Net operating loss carryforwards

 

$ 2,192,000

 

 

$ 1,826,000

 

Stock-based compensation

 

 

7,000

 

 

 

1,000

 

Accounts receivable and other timing differences

 

 

197,000

 

 

 

317,000

 

Basis difference in assets and debt

 

 

(109,000 )

 

 

(42,000 )

Total Deferred Tax Asset

 

 

2,287,000

 

 

 

2,102,000

 

Valuation allowance

 

 

(2,287,000 )

 

 

(2,102,000 )

Net Deferred Tax Asset

 

$ -

 

 

$ -

 

 

Realization of deferred tax assets is dependent upon future earnings, if any, the timing and amount of which are uncertain. Accordingly, the net deferred tax assets for the U.S. federal and state have been fully offset by a valuation allowance.

 

As of December 31, 2019, the Company had net operating loss carryforwards for federal and state income tax purposes of $7,272,553 and $7,136,214, respectively, which expire beginning in the year 2029.

 

 
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Table of Contents

 

The Company is required to file US federal and California tax returns. Due to the Company’s loss position the statute remains open for any losses carried over into the current year which means all years from 2006 remain open to examination.

 

The Company has adopted FASB ASC 740, “Income Taxes” to account for income taxes. ASC 740 clarifies the accounting for uncertainty in income taxes recognized in an enterprise’s financial statement. This standard prescribes a recognition threshold and measurement attribute for the financial statement recognition and measurement of a tax position taken or expected to be taken in the tax return. ASC 740 also provides guidance on derecognition of tax benefits, classification on the balance sheet, interest and penalties, accounting in interim periods, disclosure and transaction. In accordance with ASC 740-10-50, the Company is classifying interest and penalties as a component of tax expense.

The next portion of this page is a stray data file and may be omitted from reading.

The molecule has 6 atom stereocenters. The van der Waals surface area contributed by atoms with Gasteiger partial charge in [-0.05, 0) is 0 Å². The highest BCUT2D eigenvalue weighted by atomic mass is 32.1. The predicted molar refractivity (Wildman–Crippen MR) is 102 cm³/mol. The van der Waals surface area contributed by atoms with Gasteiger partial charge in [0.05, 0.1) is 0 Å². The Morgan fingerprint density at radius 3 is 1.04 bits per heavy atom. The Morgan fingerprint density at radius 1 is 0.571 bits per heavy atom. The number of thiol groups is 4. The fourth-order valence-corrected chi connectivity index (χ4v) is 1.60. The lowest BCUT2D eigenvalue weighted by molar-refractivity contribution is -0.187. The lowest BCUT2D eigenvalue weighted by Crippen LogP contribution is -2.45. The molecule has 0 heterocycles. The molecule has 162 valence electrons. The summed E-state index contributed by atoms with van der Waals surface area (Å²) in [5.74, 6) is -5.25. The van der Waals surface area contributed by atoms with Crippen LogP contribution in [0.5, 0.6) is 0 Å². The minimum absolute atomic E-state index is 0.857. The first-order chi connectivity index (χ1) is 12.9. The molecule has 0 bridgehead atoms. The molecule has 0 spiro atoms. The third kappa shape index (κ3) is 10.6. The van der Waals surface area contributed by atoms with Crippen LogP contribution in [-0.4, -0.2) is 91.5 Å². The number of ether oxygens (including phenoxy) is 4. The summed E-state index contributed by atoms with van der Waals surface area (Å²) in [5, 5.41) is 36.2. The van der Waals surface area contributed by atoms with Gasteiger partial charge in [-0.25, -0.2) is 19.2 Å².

The Company has a reserve related to unrecognized tax positions of $90,000 as of December 31, 2019, which is presented as part of accounts payable and accrued liabilities. These unrecognized tax positions, if recognized, would affect the effective tax rate. A reconciliation of the change in the unrecognized tax positions for the year ended December 31, 2019 is as follows:

 

 

 

Federal and

State